As one of the three most highly regarded, yet rival Renaissance artists – along with Michelangelo and Leonardo da Vinci – Raphael enjoyed success as a painter during his lifetime and even greater fame after his death. Just as with the 500th anniversary of Leonardo da Vinci’s death in 2019, Italy is celebrating the 500th anniversary of Raphael’s death in 2020 with gallery exhibits throughout Italy.
Born Raffaello Sanzio in 1483 in Urbino, a city in the Le Marche region, the painter produced a large volume of high-profile works in his 37 years. He joined painter Pietro Perugino’s workshop in Perugia as a child to work as Perugino’s assistant, and became a fully trained master artist in 1500. Though Raphael traveled throughout northern Italy as a young adult, his time spent in Florence influenced him significantly, as he learned techniques from studying da Vinci’s works there.
Raphael moved to Rome in 1508 at the behest of Pope Julius II to produce commissioned works for the Vatican, a lucrative time in his career that gained him recognition. Perhaps the most noteworthy of these works are the Raphael Rooms in the Vatican Museums, which he frescoed with scenes of war, nobility and philosophy, as seen in The School of Athens. He died in Rome on April 6, 1520, and was buried at the Pantheon after a grand, well-attended funeral.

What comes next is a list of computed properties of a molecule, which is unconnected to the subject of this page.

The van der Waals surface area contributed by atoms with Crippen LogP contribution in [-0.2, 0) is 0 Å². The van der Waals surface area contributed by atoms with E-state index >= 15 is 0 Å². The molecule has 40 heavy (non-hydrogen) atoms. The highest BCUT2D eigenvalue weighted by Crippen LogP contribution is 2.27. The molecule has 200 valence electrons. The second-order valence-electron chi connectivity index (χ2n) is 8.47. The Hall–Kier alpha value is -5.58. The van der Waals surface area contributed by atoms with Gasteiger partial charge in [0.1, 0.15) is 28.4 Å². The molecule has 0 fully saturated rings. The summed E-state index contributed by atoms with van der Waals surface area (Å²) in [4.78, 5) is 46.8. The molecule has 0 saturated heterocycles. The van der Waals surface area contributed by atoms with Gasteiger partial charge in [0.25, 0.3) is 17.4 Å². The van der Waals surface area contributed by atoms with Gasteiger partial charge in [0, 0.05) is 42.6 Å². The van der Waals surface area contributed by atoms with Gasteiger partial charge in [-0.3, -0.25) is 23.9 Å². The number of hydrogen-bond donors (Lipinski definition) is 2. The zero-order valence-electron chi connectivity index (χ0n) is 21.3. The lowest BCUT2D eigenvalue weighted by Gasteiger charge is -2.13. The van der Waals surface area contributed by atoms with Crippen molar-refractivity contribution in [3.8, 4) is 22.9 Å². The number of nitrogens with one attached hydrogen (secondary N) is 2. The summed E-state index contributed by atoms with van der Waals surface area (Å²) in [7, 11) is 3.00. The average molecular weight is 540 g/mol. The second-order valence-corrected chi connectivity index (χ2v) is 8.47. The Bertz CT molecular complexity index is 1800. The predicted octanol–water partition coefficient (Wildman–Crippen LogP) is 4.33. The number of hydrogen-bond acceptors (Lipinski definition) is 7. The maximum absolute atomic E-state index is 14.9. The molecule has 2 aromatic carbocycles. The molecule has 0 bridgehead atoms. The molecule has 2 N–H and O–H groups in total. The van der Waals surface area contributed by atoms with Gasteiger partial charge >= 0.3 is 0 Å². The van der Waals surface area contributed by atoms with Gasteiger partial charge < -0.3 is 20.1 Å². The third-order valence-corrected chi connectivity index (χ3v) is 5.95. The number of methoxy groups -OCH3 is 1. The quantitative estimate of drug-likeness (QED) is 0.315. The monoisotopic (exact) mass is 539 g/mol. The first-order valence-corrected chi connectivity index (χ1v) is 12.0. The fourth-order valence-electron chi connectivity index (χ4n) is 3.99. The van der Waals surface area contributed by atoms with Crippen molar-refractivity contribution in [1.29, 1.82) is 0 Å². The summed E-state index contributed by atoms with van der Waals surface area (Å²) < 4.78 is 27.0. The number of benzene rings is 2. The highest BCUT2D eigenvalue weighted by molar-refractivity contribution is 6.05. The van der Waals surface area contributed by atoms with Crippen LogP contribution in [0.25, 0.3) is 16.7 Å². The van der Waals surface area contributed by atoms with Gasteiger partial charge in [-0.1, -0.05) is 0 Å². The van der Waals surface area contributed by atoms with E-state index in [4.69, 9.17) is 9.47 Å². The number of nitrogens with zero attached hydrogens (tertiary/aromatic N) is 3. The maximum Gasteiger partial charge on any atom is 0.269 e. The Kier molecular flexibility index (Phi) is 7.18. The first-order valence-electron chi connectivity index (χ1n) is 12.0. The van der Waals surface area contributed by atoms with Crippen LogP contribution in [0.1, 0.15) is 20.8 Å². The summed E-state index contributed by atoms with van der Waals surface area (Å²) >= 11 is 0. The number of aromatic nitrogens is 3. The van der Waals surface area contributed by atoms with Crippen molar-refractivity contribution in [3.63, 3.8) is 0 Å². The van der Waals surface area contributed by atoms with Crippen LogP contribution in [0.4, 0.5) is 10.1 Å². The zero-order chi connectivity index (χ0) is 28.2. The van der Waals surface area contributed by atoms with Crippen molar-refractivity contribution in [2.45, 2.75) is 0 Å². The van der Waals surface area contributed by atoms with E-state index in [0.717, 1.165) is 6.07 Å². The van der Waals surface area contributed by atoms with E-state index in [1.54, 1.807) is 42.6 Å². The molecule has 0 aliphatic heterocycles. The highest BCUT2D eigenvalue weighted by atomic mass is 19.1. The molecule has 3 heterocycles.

Kicking off the anniversary celebrations is the Galleria Nazionale delle Marche (www.gallerianazionalemarche.it) in the artist’s hometown. On now until January 19, 2020, an exhibit titled Raphael and His Friends of Urbino will showcase 19 paintings and drawings by the artist, as well as 65 pieces by artists associated with him. On loan from major museums such as the Louvre in Paris, the British Museum in London and the Kunsthistoriche Museum in Vienna, Raphael paintings include the Madonna Conestabile, the Santa Caterina di Alessandria and the Portrait of Gentildonna.
Museo della Permanente in Milan (www.lapermanente.it) is putting on a concurrent multimedia exhibit, titled Raffaello 2020, from now until February 4, 2020. Spread over five rooms, the show provides an immersive digital experience complete with holograms, virtual reality and augmented reality.
Also in Milan is the Biblioteca Ambrosiana (Piazza Pio XI, 2; 39-02-806921; www.ambrosiana.it) which houses a newly restored cartoon drawing by Raphael that was the basis for the School of Athens fresco in the Vatican. The 9- by 26-foot charcoal drawing is the largest preserved cartoon from the Renaissance and had to be lowered into the gallery with a crane.
The biggest Raphael-themed show, though, will be in Rome at the Scuderie del Quirinale (www.scuderiequirinale.it) from March 5 to June 14, 2020. The Uffizi Gallery in Florence will lend a collection of works for the exhibit, including Raphael’s self-portrait, painted when he was in his twenties; portraits of Agnolo and Maddalena Doni; and the Madonna of the Goldfinch.
Click here for a guide to visiting the 10 most beautiful works of Raphael you can admire in Italy.